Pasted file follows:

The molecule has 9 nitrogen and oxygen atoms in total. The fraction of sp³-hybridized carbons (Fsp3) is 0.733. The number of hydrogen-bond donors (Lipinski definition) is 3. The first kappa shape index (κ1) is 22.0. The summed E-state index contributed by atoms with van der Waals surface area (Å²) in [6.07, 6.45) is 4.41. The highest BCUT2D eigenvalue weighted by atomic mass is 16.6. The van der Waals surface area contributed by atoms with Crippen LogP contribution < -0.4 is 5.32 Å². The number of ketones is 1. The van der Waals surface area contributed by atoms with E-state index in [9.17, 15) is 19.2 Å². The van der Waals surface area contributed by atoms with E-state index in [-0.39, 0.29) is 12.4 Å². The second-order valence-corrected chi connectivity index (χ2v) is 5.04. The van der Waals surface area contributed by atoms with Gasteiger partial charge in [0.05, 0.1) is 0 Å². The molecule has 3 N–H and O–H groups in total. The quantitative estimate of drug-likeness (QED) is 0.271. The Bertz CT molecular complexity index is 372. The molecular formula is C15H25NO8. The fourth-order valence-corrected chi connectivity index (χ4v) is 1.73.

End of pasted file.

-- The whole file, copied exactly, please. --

The molecule has 9 nitrogen and oxygen atoms in total. The fraction of sp³-hybridized carbons (Fsp3) is 0.733. The number of hydrogen-bond donors (Lipinski definition) is 3. The first kappa shape index (κ1) is 22.0. The summed E-state index contributed by atoms with van der Waals surface area (Å²) in [6.07, 6.45) is 4.41. The highest BCUT2D eigenvalue weighted by atomic mass is 16.6. The van der Waals surface area contributed by atoms with Crippen LogP contribution < -0.4 is 5.32 Å². The number of ketones is 1. The van der Waals surface area contributed by atoms with E-state index in [9.17, 15) is 19.2 Å². The van der Waals surface area contributed by atoms with E-state index in [-0.39, 0.29) is 12.4 Å². The second-order valence-corrected chi connectivity index (χ2v) is 5.04. The van der Waals surface area contributed by atoms with Gasteiger partial charge in [0.05, 0.1) is 0 Å². The molecule has 3 N–H and O–H groups in total. The quantitative estimate of drug-likeness (QED) is 0.271. The Bertz CT molecular complexity index is 372. The molecular formula is C15H25NO8. The fourth-order valence-corrected chi connectivity index (χ4v) is 1.73.